[TEXT DELETED]

        Inserting the value of c 2 = 4.73 found by Mendall et al. into (6) shows that the BF is at least 0.337. Putting this in (6) we find that Prob(Null | data), the probability that Mendall et al.ís results are due to nothing more than chance is at least 0.25. In other words, even using an agnostic prior, the frequentist P-value has over-estimated the real "significance" of the findings by almost an order of magnitude.

        Those taking a more sceptical view of a link between a gastric bacterium and CHD would, of course, set Prob(Null) somewhat higher. Applying the concept of inverse Bayesian inference used earlier, it emerges that even a relatively modest sceptical prior of just Prob(Null) = 0.75 is enough to lead to a balance of probabilities that Mendall et al.ís findings are entirely illusory.

    • Reputable researchers would no doubt feel more confident defending evidence for an anomalous phenomenon by applying at least a mild level of scepticism in their assessment of significance. In this case, a P-value of no more than around 2x10-4 is appropriate, a value 250 times more demanding than the conventional 0.05 criterion. These technical results can be stated much more succinctly, however: extraordinary claims require extraordinary evidence. This is a well-attested and widely-accepted principle, yet it is noticeable by its absence in the mathematics of frequentist inference.

    • There is a dangerous irony in the continuing reluctance of the scientific community to adopt Bayesian inference. For this reluctance stems largely from a deep-rooted fear that adopting methods that embrace subjectivity is tantamount to conceding that the scientific enterprise really is a social construct, as claimed by the post-modern advocates of the "anti-science" movement. The central lesson of Bayesís theorem is, however, quite the opposite. It shows, with full mathematical rigour, that while evidence for a specific theory may indeed start out vague and subjective, the accumulation of data progressively drives the evidence towards a single, objective reality about which all can agree.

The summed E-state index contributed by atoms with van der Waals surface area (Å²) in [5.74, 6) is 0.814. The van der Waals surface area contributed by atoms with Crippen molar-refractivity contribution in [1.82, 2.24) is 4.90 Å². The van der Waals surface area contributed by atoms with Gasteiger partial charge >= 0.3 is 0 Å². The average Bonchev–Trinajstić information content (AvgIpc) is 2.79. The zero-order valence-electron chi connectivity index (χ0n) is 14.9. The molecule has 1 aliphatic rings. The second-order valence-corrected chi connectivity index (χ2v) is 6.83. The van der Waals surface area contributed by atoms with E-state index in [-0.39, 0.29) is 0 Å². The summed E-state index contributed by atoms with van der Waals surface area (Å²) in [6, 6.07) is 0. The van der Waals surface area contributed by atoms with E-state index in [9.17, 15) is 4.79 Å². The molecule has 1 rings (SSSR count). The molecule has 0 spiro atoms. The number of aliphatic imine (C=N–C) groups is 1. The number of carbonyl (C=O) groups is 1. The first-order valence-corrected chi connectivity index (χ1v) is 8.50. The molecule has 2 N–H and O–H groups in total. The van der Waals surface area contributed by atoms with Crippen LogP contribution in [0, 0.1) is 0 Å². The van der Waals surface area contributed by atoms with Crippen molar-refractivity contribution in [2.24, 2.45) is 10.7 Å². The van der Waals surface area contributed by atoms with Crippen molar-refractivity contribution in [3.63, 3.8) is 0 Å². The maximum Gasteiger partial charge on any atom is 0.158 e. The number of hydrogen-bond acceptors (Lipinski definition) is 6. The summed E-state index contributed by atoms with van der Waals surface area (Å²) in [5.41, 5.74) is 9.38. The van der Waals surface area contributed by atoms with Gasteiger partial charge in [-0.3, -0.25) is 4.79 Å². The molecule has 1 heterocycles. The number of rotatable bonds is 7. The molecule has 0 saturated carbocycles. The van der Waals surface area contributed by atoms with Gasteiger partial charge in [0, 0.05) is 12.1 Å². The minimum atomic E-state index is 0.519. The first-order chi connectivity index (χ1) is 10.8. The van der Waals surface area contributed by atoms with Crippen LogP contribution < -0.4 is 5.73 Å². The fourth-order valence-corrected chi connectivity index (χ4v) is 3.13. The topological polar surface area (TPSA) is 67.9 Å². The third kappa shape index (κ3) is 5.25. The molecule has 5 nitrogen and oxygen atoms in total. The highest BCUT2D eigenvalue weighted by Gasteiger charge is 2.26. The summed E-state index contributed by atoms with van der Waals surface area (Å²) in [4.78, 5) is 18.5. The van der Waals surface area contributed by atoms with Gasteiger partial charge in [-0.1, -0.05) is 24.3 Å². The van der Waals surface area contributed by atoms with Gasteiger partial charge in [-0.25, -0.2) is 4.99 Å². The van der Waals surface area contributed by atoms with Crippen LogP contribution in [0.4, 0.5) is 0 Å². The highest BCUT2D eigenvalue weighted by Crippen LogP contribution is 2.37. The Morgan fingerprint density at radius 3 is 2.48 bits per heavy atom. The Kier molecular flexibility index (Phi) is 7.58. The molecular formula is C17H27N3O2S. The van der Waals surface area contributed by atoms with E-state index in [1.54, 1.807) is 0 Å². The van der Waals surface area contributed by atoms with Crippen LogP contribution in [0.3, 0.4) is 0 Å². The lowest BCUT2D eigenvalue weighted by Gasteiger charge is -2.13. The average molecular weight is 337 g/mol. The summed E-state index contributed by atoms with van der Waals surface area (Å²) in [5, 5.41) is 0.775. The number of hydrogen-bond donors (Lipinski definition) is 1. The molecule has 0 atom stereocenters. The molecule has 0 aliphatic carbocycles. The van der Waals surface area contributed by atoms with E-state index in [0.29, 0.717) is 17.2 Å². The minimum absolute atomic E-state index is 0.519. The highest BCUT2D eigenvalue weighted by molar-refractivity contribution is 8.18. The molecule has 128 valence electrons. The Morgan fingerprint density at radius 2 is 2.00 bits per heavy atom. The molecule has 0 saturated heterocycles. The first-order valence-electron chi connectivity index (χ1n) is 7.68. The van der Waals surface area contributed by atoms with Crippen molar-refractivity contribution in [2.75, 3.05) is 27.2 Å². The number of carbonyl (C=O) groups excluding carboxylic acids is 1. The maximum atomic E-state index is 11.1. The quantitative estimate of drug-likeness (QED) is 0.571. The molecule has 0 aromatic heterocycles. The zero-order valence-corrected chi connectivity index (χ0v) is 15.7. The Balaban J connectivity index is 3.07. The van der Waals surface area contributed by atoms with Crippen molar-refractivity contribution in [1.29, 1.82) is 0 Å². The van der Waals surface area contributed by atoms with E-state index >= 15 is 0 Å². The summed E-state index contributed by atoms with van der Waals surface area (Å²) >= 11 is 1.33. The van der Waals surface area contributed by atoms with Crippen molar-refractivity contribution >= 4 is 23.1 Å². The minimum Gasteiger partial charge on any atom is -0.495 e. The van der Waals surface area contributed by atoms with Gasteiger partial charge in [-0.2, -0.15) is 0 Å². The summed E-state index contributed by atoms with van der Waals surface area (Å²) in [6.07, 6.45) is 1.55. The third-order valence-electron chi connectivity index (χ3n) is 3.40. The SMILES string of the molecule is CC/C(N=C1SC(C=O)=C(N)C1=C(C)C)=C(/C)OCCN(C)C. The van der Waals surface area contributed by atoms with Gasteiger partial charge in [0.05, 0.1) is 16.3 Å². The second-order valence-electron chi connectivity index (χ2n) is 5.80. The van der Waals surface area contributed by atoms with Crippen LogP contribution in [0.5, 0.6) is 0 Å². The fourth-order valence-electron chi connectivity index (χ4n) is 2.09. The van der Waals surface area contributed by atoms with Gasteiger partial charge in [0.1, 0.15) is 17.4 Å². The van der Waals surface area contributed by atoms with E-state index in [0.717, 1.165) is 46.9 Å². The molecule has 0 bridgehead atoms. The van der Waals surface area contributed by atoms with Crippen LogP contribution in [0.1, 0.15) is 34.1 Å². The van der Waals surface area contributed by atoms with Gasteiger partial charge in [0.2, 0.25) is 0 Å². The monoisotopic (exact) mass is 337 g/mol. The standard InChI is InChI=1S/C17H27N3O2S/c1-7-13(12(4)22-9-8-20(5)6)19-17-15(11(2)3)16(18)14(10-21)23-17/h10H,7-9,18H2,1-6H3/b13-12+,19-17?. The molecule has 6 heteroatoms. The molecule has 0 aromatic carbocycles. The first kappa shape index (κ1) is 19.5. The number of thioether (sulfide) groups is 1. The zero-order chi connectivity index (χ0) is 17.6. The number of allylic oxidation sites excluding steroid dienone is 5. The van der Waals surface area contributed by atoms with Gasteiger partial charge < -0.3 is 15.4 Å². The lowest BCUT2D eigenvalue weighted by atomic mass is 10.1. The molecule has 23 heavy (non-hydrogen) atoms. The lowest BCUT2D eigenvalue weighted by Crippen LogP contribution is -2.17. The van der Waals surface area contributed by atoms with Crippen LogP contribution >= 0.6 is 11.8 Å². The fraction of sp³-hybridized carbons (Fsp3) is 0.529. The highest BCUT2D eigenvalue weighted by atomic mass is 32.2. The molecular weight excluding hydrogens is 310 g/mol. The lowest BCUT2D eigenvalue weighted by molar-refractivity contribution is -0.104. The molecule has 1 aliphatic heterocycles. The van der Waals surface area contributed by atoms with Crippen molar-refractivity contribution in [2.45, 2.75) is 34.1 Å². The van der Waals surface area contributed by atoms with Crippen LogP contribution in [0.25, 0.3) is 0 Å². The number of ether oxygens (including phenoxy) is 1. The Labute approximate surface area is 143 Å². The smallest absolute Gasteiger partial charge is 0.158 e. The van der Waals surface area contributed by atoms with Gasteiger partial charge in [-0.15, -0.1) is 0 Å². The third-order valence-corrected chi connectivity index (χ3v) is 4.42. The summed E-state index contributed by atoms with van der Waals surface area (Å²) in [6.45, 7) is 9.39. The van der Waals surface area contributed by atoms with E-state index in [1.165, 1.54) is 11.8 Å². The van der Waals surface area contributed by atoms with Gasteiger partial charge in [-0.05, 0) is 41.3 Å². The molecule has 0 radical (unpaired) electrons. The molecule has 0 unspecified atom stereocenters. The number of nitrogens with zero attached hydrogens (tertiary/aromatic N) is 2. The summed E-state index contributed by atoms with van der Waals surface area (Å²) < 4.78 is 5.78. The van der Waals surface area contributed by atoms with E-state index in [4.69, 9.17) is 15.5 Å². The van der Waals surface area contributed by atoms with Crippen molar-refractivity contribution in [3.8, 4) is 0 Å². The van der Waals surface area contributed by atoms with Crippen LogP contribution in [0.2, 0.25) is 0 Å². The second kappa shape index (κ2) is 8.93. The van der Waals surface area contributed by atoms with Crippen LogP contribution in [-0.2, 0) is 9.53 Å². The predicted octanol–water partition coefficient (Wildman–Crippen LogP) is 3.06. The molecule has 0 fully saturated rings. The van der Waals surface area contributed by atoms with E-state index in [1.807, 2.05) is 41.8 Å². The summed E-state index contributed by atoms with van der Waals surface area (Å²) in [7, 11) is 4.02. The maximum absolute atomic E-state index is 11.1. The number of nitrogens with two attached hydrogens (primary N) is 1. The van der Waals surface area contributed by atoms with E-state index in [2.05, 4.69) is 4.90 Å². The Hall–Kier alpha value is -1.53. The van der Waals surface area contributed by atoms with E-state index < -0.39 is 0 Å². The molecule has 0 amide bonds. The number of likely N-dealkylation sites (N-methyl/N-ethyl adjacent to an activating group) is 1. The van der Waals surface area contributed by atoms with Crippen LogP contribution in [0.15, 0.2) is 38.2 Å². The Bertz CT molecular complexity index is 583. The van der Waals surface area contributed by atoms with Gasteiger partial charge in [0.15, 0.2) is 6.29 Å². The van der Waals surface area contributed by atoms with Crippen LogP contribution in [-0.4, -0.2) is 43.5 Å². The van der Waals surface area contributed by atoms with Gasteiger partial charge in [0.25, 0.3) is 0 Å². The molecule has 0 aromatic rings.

It is ironic indeed that by failing to recognise this, the scientific community continues to use techniques of inference whose unreliability undermines confidence in the scientific process, and which thus threatens to deliver science into the hands of its enemies.

    • Why are coincidences so impressive ? : Perceptual and Motor Skills 80 1121-1122 1995 by Robert A.J. Matthews and Sue Blackmore (Bayesian inference / Bayesian statistics / - Baysian Basian - getting the mis-spellings)
      • At
      • "Using probability theory to explore the reasons why people reach for paranormal explanations of "spooky" coincidences and to predict real-life coincidences"